dc.languageengen_HK
dc.publisherAcademic Press. The Journal's web site is located at http://www.elsevier.com/locate/ecssen_HK
dc.relation.ispartofEstuarine, Coastal and Shelf Scienceen_HK
dc.subjectDiatomsen_HK
dc.subjectDinoflagellatesen_HK
dc.subjectDissolved oxygenen_HK
dc.subjectEarly warning systemen_HK
dc.subjectField observationen_HK
dc.subjectHarmful algal bloomsen_HK
dc.subjectRed tideen_HK
dc.subjectSpecies selectionen_HK
dc.titleReal time observations of coastal algal blooms by an early warning systemen_HK
dc.typeArticleen_HK
dc.identifier.openurlhttp://library.hku.hk:4550/resserv?sid=HKU:IR&issn=0272-7714&volume=65&spage=172&epage=190&date=2005&atitle=Real+time+observations+of+coastal+algal+blooms+by+an+early+warning+systemen_HK
dc.identifier.emailLee, JHW: hreclhw@hku.hken_HK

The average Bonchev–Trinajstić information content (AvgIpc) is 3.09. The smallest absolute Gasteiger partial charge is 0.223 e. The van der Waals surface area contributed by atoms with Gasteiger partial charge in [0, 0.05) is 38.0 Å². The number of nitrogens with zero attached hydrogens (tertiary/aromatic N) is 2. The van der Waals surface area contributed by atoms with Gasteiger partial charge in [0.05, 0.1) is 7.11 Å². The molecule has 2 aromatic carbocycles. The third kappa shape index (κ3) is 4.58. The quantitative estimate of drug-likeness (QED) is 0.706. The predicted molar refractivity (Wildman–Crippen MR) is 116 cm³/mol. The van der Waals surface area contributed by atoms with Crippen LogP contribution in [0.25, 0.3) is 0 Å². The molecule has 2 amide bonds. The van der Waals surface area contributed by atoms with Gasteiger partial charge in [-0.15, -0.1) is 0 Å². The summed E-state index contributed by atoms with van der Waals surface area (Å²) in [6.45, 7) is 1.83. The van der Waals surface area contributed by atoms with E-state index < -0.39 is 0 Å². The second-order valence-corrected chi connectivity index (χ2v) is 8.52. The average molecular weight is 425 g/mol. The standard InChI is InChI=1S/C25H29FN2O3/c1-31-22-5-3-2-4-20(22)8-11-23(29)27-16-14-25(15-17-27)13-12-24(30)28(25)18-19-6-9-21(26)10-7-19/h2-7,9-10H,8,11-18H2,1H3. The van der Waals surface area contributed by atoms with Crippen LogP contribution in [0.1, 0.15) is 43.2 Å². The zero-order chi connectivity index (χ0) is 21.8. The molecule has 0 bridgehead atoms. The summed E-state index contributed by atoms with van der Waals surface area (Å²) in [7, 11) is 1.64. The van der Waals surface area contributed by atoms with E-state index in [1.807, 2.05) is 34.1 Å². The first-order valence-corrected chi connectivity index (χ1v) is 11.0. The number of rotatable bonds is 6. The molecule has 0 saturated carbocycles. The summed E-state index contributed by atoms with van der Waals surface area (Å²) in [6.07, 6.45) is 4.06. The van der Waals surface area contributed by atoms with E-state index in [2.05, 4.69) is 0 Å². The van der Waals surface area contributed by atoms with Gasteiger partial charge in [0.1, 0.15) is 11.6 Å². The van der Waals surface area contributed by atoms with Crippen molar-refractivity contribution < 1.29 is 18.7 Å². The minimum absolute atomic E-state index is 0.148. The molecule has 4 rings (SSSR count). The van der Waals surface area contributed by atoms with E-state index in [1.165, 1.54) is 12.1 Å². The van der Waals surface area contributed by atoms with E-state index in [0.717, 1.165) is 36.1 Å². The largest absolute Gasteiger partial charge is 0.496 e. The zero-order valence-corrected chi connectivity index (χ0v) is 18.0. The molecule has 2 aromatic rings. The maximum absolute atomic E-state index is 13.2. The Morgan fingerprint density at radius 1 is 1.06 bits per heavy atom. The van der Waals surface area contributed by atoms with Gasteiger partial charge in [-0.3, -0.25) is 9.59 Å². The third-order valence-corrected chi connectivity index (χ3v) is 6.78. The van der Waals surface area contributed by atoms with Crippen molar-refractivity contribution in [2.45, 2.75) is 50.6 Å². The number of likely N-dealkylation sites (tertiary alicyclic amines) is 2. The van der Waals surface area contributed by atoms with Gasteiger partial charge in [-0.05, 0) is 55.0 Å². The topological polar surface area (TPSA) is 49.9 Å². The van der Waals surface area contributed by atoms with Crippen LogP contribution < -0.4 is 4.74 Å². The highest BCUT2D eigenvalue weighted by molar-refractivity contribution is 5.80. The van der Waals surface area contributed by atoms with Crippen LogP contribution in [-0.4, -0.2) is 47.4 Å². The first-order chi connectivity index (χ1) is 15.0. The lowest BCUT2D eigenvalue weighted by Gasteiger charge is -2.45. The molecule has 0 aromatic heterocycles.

dc.identifier.emailWong, KTM: ken0wong@hku.hken_HK
dc.identifier.authorityLee, JHW=rp00061en_HK
dc.identifier.authorityWong, KTM=rp00073en_HK
dc.description.naturelink_to_subscribed_fulltext-
dc.identifier.doi10.1016/j.ecss.2005.06.005en_HK
dc.identifier.scopuseid_2-s2.0-25144515838en_HK
dc.identifier.hkuros118041en_HK
dc.relation.referenceshttp://www.scopus.com/mlt/select.url?eid=2-s2.0-25144515838&selection=ref&src=s&origin=recordpageen_HK
dc.identifier.volume65en_HK
dc.identifier.issue1-2en_HK
dc.identifier.spage172en_HK
dc.identifier.epage190en_HK
dc.identifier.isiWOS:000232643700016-
dc.publisher.placeUnited Kingdomen_HK
dc.identifier.scopusauthoridLee, JHW=36078318900en_HK
dc.identifier.scopusauthoridHodgkiss, IJ=7006614647en_HK
dc.identifier.scopusauthoridWong, KTM=24315177100en_HK
dc.identifier.scopusauthoridLam, IHY=6603726924en_HK
dc.identifier.citeulike4252582-